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There was a good size lily pad pound in our neighborhood. One of the areas many retention ponds. Joplin loved visiting that pond, from the water’s edge. Our neighborhood was filled with the best people and a web of walking trails wove the neighborhood to a central park and pool. Joplin loved those trails and that park.

After nearly five years, we moved back to the midwest during what was supposed to be a vacation. We boarded Joplin, though she was a 75 pound black lab, the staff at Dogs-a-Jammin, said she liked to play with the smaller dogs.

We drove from Sammamish to Lawrence, Ks to visit our family one summer and when we got there, we decided we should move back. Our families were there. My parents lived in a tiny town 60 miles southwest of Wichita. My dad had had a couple back surgeries in as many years and wasn’t doing great.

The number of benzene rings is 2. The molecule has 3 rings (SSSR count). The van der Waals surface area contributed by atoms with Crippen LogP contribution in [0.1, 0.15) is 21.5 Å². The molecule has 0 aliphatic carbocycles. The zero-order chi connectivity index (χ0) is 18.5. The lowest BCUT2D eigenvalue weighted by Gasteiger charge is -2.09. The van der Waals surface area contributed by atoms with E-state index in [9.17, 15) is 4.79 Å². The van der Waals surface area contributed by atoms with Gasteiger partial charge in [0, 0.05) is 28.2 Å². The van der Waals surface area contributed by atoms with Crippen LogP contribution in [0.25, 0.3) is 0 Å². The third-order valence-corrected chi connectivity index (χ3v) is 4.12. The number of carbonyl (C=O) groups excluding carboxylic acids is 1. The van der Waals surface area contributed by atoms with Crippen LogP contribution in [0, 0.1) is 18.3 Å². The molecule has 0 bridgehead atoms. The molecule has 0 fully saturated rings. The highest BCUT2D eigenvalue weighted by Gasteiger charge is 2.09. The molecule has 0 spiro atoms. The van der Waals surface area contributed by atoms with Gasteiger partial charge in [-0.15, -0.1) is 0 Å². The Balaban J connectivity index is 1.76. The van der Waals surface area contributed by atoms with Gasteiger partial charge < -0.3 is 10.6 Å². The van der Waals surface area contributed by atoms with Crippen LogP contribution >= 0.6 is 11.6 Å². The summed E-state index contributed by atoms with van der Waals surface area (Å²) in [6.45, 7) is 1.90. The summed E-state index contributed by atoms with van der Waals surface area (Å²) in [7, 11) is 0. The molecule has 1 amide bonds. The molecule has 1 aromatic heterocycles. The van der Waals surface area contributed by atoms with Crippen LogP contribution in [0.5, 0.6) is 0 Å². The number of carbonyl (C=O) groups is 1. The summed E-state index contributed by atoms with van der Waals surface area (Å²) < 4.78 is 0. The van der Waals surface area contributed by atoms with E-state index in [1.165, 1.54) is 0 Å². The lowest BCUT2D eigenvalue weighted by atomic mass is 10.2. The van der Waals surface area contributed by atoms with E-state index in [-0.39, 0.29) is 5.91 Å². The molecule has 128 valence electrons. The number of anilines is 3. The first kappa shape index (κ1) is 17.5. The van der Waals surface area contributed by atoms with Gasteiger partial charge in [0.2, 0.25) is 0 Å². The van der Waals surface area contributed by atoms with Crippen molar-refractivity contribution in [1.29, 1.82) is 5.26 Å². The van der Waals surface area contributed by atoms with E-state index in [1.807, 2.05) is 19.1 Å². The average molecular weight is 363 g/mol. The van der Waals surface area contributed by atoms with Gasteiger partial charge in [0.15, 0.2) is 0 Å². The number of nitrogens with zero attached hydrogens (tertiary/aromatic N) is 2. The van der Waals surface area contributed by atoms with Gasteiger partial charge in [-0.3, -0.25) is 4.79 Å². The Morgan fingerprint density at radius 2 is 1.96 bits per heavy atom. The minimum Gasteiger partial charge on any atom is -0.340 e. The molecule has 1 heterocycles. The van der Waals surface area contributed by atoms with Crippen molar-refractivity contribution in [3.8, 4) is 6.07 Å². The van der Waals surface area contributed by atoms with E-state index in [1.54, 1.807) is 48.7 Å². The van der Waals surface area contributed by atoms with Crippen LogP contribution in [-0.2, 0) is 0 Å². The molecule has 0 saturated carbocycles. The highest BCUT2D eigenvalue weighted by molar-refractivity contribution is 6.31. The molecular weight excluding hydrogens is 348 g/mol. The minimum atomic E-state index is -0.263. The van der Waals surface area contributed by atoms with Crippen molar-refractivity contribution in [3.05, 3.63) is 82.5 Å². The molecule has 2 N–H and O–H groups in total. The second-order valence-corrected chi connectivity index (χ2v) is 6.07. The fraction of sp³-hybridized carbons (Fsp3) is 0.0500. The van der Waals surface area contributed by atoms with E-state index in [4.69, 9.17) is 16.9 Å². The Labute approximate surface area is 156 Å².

We told the kids. We drove back to Sammamish earlier than planned and packed everything they would need for the move back to Kansas. We drove back to Kansas. I flew back to Seattle and got the house ready to go on the market and started packing our remaining things.

I drove our Honda Pilot from Sammamish to Lawrence with two very frightened, annoyed and annoying cats. I flew back to Sammamish.

I finished packing our things in the back of a Ryder truck with a car in tow.

Joplin rode in the bed of that Ryder truck with me. For a few days she paced back and forth in the front seat. Hot breath in my face, then head out the passenger door. We slept in rest stop parking lots among the semis. She was a good traveler. She never complained about my driving.

We moved back into our old neighborhood and resumed our daily walks through downtown. Until she got to where she couldn’t cover that distance anymore. She would leave the house with vigor and return laggardly. She was slowing down.

Our walks became short walks around the blocks in our neighborhood. She loved going to the middle-school down the street and running around without her leash on, but the long walks were a thing of the past.

Arthritis and inflammation set in. She did well under anti-inflammatory medication and suffered without it. We started asking ourselves, “Do you think today was a good day for Joplin?” On mornings when she was slow to get up, we would look carefully at her to confirm that she was breathing.